Celebrating Women’s History Month
Before Carolyn Keeler, DO, was a doctor, she was a dancer. Once, when she was in college, she had a neck spasm that left her unable to turn her head. With a performance just hours away, she sought out physical therapy, and went from being unable to move her neck to dancing that same night. This experience and so many others made clear the power of nonsurgical treatments for spine conditions, and she shares that knowledge today with her patients.
Keeler remembers learning about the field of physical medicine early on, and knew it was a fit for her. This branch of medicine, also known as physiatry, focuses on non-surgical methods to treat patients, including medication and physical therapy.
“I’ve always been more interested in health than disease,” she says. This means that not only pain reduction but prevention and nutrition are priorities.
As a physiatrist at the Duke Spine Center, Keeler’s practice centers on neck and back pain, “But, we are at Duke, so I see everything,” she says. This includes spine deformity, kids with scoliosis, dance related injuries, even cancer. She will work with patients of Duke spine tumor specialist Rory Goodwin, MD, PhD, and values the opportunity to make people’s lives better. “Anything you can do to have an impact on quality of life is so important.”
She also recognizes that quality of life means different things from patient to patient. “What I’ve learned from my patients is that everyone comes in with different perspective and life experience, and in order to help I have to know some of that, and they have to trust me enough to share,” says Keeler. “For example, one patient might want to be able to mow their lawn, and another may be training for a triathlon. A patient might be taking care of two generations, or have experienced a significant life trauma.”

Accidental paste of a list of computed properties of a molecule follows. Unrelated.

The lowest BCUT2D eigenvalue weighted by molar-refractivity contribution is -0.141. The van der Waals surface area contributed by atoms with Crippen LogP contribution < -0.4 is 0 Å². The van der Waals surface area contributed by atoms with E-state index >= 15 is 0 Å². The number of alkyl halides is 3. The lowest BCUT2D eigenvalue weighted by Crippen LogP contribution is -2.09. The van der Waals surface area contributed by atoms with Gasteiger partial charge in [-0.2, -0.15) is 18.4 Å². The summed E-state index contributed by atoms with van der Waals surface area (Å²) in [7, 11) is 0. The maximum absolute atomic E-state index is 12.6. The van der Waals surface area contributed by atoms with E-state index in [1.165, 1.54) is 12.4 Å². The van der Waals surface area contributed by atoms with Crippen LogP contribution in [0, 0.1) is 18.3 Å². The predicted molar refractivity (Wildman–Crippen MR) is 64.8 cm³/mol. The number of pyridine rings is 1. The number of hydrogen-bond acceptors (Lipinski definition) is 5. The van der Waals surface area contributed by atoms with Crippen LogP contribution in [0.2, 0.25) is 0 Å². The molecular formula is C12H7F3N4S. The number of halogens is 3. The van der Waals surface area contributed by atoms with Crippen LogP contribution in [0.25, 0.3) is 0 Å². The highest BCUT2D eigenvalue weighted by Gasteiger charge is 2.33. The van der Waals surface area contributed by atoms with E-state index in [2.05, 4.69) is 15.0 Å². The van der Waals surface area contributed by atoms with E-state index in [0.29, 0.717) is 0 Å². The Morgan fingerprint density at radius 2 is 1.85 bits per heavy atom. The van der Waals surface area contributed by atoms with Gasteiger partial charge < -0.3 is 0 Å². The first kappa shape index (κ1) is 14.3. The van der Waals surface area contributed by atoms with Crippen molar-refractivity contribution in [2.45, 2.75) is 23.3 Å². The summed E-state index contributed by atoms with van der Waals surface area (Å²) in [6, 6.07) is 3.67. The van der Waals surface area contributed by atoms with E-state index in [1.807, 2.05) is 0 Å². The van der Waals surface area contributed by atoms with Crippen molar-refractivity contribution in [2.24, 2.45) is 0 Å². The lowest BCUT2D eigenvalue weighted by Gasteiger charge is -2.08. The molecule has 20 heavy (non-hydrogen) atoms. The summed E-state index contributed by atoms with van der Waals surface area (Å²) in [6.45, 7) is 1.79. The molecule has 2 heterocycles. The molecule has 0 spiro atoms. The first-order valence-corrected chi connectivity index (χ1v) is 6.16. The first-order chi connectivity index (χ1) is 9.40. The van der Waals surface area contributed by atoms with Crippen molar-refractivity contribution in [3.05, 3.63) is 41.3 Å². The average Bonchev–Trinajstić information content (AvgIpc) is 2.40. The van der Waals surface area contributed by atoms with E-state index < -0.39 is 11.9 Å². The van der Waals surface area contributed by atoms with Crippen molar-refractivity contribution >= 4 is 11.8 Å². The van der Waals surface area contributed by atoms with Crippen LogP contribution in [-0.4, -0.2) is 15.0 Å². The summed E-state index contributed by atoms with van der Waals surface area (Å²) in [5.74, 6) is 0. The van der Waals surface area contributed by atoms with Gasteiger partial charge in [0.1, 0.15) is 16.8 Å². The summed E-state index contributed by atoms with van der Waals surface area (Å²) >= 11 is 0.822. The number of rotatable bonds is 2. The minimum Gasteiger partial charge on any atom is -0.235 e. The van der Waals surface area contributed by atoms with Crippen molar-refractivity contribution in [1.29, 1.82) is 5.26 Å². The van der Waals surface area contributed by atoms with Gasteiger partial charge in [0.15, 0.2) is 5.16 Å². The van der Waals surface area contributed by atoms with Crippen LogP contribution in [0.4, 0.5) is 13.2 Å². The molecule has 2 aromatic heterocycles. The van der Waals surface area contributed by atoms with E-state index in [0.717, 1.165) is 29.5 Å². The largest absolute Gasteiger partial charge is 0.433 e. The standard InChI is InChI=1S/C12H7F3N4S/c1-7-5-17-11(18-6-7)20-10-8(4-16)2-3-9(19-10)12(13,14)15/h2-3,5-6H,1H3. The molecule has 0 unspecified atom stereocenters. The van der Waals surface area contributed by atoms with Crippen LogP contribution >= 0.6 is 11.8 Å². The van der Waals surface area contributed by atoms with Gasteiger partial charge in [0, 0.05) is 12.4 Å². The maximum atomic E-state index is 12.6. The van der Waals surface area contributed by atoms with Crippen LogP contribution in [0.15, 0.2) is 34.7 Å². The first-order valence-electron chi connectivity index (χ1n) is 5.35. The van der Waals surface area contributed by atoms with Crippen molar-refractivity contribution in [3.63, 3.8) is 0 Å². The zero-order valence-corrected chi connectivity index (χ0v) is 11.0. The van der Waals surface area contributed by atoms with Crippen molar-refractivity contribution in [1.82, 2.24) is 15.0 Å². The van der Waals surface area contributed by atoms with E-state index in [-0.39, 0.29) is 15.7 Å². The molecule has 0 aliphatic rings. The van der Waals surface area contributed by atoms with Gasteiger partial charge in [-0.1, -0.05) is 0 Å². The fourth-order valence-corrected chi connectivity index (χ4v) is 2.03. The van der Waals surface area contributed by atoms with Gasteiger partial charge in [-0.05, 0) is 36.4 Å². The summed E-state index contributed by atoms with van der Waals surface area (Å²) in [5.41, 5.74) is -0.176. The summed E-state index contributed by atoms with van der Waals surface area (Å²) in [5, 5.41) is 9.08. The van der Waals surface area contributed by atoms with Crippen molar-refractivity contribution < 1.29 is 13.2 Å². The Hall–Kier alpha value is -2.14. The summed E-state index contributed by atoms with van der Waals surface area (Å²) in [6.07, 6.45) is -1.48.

In addition to treatment, most patients want reassurance. “They’ll ask, ‘Am I going to get worse?’ As soon as I hear that, I can feel the weight on their shoulders, and I take that opportunity to reassure that we all get older, but it doesn’t mean we have to get worse. We can manage, not perfectly, but well. It’s about hope.”
Keeler received her medical degree from Touro University College of Osteopathic Medicine, and did her residency at New York University. She was a spine fellow at Cleveland Clinic, and also completed a fellowship in integrative medicine at University of Arizona College of Medicine. She is currently studying for a Master of Public Health degree at University of North Carolina.
Reflecting on her career thus far, and on Women’s History Month, Keeler says she’s always had people to help her along each stage of her career path, and she’s happy to see the increased emphasis by our society on women in leadership roles. “Not just women, but women of color,” she says. “And transgender women. It’s just really important that when we talk about women we talk about all women. Investment in representation from all groups will make us better as a country.”